2097 is a transformed world. Thirty years earlier, a mysterious plague wiped out 97 percent of the male population, devastating every world system from governments to sports teams, and causing both universal and unimaginable grief. In the face of such massive despair, women were forced to take over control of the planet--and in doing so they eliminated all of Earth's most pressing issues. Poverty, crime, warfare, hunger . . . all gone.
But there's a price to pay for this new "utopia," which fourteen-year-old Kellen is all too familiar with. Every day, he deals with life as part of a tiny minority that is purposefully kept subservient and small in numbers. His career choices and relationship options are severely limited and controlled. He also lives under the threat of scattered recurrences of the plague, which seem to pop up wherever small pockets of men begin to regroup and grow in numbers.
And then one day, his mother's boss, an iconic political figure, shows up at his home. Kellen overhears something he shouldn't--another outbreak seems to be headed for Afterlight, the rural community where his father and a small group of men live separately from the female-dominated society. Along with a few other suspicious events, like the mysterious disappearances of Kellen's progressive teacher and his Aunt Paige, Kellen is starting to wonder whether the plague recurrences are even accidental. No matter what the truth is, Kellen cares only about one thing--he has to save his father.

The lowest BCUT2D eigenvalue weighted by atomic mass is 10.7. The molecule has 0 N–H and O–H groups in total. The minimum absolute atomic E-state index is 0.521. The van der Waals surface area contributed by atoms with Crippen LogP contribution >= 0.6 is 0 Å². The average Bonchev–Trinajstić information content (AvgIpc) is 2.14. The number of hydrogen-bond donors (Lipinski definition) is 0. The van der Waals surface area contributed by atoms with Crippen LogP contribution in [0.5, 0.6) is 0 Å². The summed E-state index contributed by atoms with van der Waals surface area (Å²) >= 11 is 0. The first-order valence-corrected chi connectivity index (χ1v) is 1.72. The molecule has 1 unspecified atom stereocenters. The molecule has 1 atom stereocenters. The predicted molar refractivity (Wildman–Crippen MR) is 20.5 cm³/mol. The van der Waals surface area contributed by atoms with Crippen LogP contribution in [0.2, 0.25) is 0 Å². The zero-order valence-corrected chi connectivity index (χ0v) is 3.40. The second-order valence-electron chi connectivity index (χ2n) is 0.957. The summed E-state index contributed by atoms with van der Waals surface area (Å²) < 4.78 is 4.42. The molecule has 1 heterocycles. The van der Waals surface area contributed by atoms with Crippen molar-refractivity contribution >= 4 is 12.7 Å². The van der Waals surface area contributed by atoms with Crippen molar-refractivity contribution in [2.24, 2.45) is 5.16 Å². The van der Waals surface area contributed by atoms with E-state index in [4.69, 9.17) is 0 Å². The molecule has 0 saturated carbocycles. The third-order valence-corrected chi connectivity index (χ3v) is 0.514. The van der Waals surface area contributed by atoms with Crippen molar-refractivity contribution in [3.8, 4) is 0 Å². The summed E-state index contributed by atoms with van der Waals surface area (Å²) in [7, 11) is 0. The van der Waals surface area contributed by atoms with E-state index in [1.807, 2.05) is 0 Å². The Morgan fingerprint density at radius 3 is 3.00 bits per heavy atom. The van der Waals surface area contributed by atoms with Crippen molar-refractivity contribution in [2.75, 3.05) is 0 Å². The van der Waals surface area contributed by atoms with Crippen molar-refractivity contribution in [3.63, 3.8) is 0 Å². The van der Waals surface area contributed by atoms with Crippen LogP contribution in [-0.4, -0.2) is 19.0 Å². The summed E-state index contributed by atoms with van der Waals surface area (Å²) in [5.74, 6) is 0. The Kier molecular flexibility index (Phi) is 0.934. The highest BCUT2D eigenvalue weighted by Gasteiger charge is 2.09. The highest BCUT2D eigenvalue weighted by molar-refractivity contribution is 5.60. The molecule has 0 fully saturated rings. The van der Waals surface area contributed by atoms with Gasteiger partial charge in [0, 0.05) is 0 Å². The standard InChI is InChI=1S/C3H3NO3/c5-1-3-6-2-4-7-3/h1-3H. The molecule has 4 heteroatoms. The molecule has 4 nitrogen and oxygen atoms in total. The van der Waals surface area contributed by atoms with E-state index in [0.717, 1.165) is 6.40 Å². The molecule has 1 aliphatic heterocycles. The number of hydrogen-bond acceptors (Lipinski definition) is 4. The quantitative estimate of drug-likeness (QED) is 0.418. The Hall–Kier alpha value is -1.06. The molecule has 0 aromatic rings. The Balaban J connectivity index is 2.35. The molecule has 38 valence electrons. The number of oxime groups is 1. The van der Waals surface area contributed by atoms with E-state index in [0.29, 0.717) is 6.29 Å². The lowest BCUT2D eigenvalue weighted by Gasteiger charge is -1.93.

About the Author
David Patneaude finally heeded the advice, "It's never too late to have a happy childhood," and began writing seriously (more or less) in the mid-1980s. His first novel, Someone Was Watching, was published by Albert Whitman in 1993. It was named to eight state master reading lists, winning awards in South Dakota and Utah.
Eight more books followed, the most recent of which, A Piece of the Sky, a tale of mystery and suspense, came out in April 2007. David's books have been placed on young readers' lists in more than thirty states and honored by the New York Public Library, the Society of School Librarians International, the Winnetka (Illinois) Public Library's "One Book, Two Villages" program, and the Washington State Public Library. He has taught writing at conferences, community colleges, the University of Washington, and the Institute of Children's Literature.
When he's not sitting in a coffee shop writing, or at a school or library or conference talking about writing, or out on the running trail thinking about writing, he's at home in Woodinville, Washington, with his wife, Judy, a junior high librarian. You can visit him at www.patneaude.com.